The Bearded Lady
On Spivy's RoofPART II
This all came up while I was researching another New York regular of those years, Isaac Bashevis Singer. His story, "The Beard" just happened to bring to mind another of Spivy's songs. Both concerned themselves with a lady with a beard. Singer's was a lady of some solemnity, a lady whose husband would never let her shave, a woman who took to wearing a fedora and smoking a cigar.
Spivy's was more accepting: "She was only a bearded lady/In love with a surrealist." When they went about town, "She wore a rose in her beard/And he a lamb-chop in his boutonniere."
Like so many Googles that wander off into the varied, colorful bits of our pasts and history, this one gave me not a few surprises. Mme. Spivy, as she called herself, was, I find out, a lesbian. She never hid it which, in those days, took some courage. She also took up acting in her later days, was friends with some of the surrealists of the day.
I was sixteen when I first came into Spivy's Roof. In those supposedly less enlightened times in New York City, they figured that if you were old enough to get through the door alone you were old enough to drink, even to listen to "blue" songs --- not very provocative now; quite on the edge back then.
I was probably much too innocent to think of Spivy's sexuality ... outside of her racy songs, as if that had any thing to do with it. I was certainly not thinking of what we now so correctly --- if not a little scientifically --- call "orientation." The concept of women loving women just didn't exist in the groupthink of that era, any more than the thought of our loving those we were so casually rooming with in our loco parentis schools. As, for instance, that pink-cheeked, blonde-haired James Downey who lived just down the echoing hall from me, with the perfect teeth and a devastating smile, who unknowingly won my heart entire. Although I never told him. Or myself.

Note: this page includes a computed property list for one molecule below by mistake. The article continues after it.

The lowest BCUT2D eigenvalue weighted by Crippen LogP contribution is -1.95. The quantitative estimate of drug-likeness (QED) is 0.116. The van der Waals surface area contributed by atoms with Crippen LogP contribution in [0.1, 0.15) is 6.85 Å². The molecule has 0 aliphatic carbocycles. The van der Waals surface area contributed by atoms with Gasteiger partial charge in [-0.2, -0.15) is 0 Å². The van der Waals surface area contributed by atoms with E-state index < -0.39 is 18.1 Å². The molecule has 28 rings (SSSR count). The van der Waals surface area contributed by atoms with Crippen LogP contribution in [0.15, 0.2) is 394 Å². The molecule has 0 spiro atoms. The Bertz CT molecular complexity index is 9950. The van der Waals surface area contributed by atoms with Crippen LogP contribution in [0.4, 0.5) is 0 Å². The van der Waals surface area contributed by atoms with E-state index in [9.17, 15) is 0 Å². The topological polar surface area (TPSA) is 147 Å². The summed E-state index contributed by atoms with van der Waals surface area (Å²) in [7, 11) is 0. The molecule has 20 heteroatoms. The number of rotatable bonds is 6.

I probably just thought of it as a "friendship," as in "we were good friends." Although I suspect his nigh-about-perfect thighs and hairless, well-muscled chest entered into far too many of my dreams, especially during the near-incessant self-caresses that went on, so quietly, in my bed, some time after lights out.
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The second Spivy surprise was a result of her immense success in Manhattan --- probably due to a small, free weekly listing in the "About the Town" section of The New Yorker. Her club was always filled and was so prosperous that she tried to start other Spivy Clubs in England and France and Italy in the 1950s. She failed. Her humor was pure New York. It didn't travel.
But Spivy didn't just fade away. She later appeared in the movies The Manchurian Candidate and Requiem for a Heavyweight. She starred in several episodes of Hitchcock Presents. And, eventually, she died, of cirrhosis, in Woodland Hills, California, in January of 1971.
For me she didn't belong west of the Hudson. It was too far, I think, from that sophisticated, very sly, caged-in world of post-WWII New York ... where she brought culture to Buffalo, told of the adventures of "that pansy cat," and sang of the mysterious lady who
Dressed up like a fellow,
In a suit of real bright yellow
And in her hat, she wore a quill.
She would fall into splits
'Til folks lost their wits
And cried "Again, another refrain."
Her footwork is delicious
Though they say she shocked the bishop
But the bishop said, "Oh, no."
We will ... not ... leave ... this ... place ... until,
Three ... times ... more ... at ... least ... she ... will,
Do the tarantella
In her suit of real bright yellow
And in her hat
That goddamn quill.--- Ignacio Schwartz